I was making bolognese sauce and defrosted a packet of ground beef I’d purchased earlier in the month just for this purpose, having chosen the grass-fed, “organic” ground over the less expensive option because, well, I read that grass-fed beef is healthier  and better for the ecosystem, I’m not going to stuff anything made with antibiotics and growth hormone into my kids, and anyway, feedlots are gross . . . we all saw Food, Inc, right?

I added the meat to a minced yellow onion, garlic, celery, and carrot mixture that had been softening in hot virgin olive oil, stirred until it was cooked through, sprinkled in about a half-teaspoon of salt and lots of ground lemon pepper, wandered out back to cut a few springs of flat-leaf parsley, Italian oregano, thyme, sage, and savory to add to the mixture, stirred in a small can of tomato paste, a large box of Pomi crushed tomatoes, a generous splash of Half and Half, and brought the mixture just to a boil. Reducing the heat, I covered the pot so all those marvelous flavors would have a chance to meld in that mysterious stovetop alchemy.

It was then I went to tidy up and saw – my mistake? oversight? Does anything on this label strike you as . . . odd?


“Product of USA, Australia, Canada, and Uruguay.” What the he&#!? Was this a well-travelled cow that traipsed over 12,000 miles so I could feed my family spaghetti bolognese? Or had I actually just browned a bovine melting pot of creatures from all over the globe? Either way, I was pretty shocked. Had I looked at the label more carefully at the store, I definitely would have waited and bought more local grass-fed ground somewhere else.

Probably, anyway. But why? Unless I want to pasture and slaughter my own cow, our meat has to travel. I can find local grass-fed beef in town, but it’s double the price, and the cows have to travel from Santa Cruz County to a certified humane processor in Central California – 600 mile round trip on a diesel truck. The argument can be made that grass-fed beef shipped on a slow boat from from Uruguay carries a lower energy cost per pound. Throw carbon footprint and local food sourcing vs. CAFO options in with sorting out while sorting out natural, organic, and grass-fed designations, and it’s pretty obvious that there is no clear best choice.

So what’s the beef on beef? Start with beef production – with how the animals are raised for consumption. Here are a couple of excerpts from an FDA report to the Food Marketing Institute that help to understand how those conditions are regulated, starting with the explanation of a “natural” designation on meat and poultry:

The Food Safety and Inspection Service (FSIS) of the United States Department of Agriculture (USDA) requires these to be free of artificial colors, flavors, sweeteners, preservatives and ingredients that do not occur naturally in the food. Natural meat and poultry must be minimally processed in a method that does not fundamentally alter the raw product.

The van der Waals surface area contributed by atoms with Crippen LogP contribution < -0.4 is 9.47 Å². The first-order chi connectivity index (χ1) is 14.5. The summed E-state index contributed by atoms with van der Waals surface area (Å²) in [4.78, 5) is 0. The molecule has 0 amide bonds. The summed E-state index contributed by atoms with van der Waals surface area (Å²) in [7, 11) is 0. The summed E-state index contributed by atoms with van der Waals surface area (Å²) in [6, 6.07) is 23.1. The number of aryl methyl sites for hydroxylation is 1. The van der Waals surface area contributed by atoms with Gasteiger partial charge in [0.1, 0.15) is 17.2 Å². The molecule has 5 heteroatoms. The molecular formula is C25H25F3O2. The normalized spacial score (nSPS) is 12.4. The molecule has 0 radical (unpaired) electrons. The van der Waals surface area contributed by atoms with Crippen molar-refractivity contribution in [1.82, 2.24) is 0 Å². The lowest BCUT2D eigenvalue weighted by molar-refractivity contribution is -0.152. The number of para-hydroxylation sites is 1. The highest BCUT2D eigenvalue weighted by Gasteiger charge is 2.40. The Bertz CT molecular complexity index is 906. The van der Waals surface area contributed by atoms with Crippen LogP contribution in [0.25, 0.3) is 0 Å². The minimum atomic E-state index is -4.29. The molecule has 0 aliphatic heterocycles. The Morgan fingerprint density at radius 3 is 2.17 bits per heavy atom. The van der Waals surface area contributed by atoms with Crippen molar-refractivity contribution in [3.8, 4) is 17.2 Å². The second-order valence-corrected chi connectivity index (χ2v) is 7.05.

Basically anything goes on the production end; as long as it looks like meat when it’s packaged and sold, it can be labeled as natural. Ok. Here are the USDA’s requirement for organic:

“Organic” refers not only to the food itself, but also to how it was produced. Food labeled organic must be certified under the National Organic Program (NOP), which was took effect October 21, 2002. They must be grown and processed using organic farming methods that recycle resources and promote biodiversity – two key elements of environmentally sustainable agriculture. Crops must be grown without using synthetic pesticides, bioengineered genes, petroleum-based fertilizers and sewage sludge-based fertilizers. Organic livestock must have access to the outdoors and be given no antibiotics or growth hormones. Organic foods may not be irradiated.

So “natural meat” can come from cows packed shoulder-to-shoulder together in feedlots, fed grain grown in sewage-sludge fertilizer, and given grown hormones and antibiotics. Organic meat cannot. There’s a plus for the environment and health on the organic side. But both types can be fed corn, and can be kept in feedlots – a minus on both counts. And here’s another consideration – that organic designation must be applied for and purchased. What about an environmentally thoughtful small-scale rancher who just doesn’t want to spend the money or wants to reserve the right to treat sick cows with antibiotics? That meat cannot be labeled as organic, but it will have less impact on the environment and will be healthier than its industrial ranching counterpart.

Now consider grass-fed meat. Grass is actually a cow’s natural diet, and there are health, nutrition, and environmental benefits to going grass-fed. BUT – there is no official meaning or definition of grass-fed; it can either be natural or organic and from a small farm or a from a large commercial operation, so buyer beware.

Short of eschewing red meat entirely, I have no best-choice answers, only opinions. I’m still completely sold on the grass-fed option. I would have liked to say organic grass-fed, but I’m leery of the idea that “organic” is a label that can be bought and am leaving the door open for smaller, environmentally thoughtful small ranching operations that might be the best overall choice.

Luckily we live in such a savvy, wired world it’s not hard to figure out where the beef at your local grocery comes from. It’s even simple to buy the meat you want online and have it delivered to your home. (You’d drive to the grocery store anyway, right? It all ultimately boils down to economics.)

To borrow from Michael Pollan: eat meat, not too much. Make well-informed choices. And remember, the only “green beef” is beef that’s gone bad.

Here are a few links I found while writing this – they are all excellent references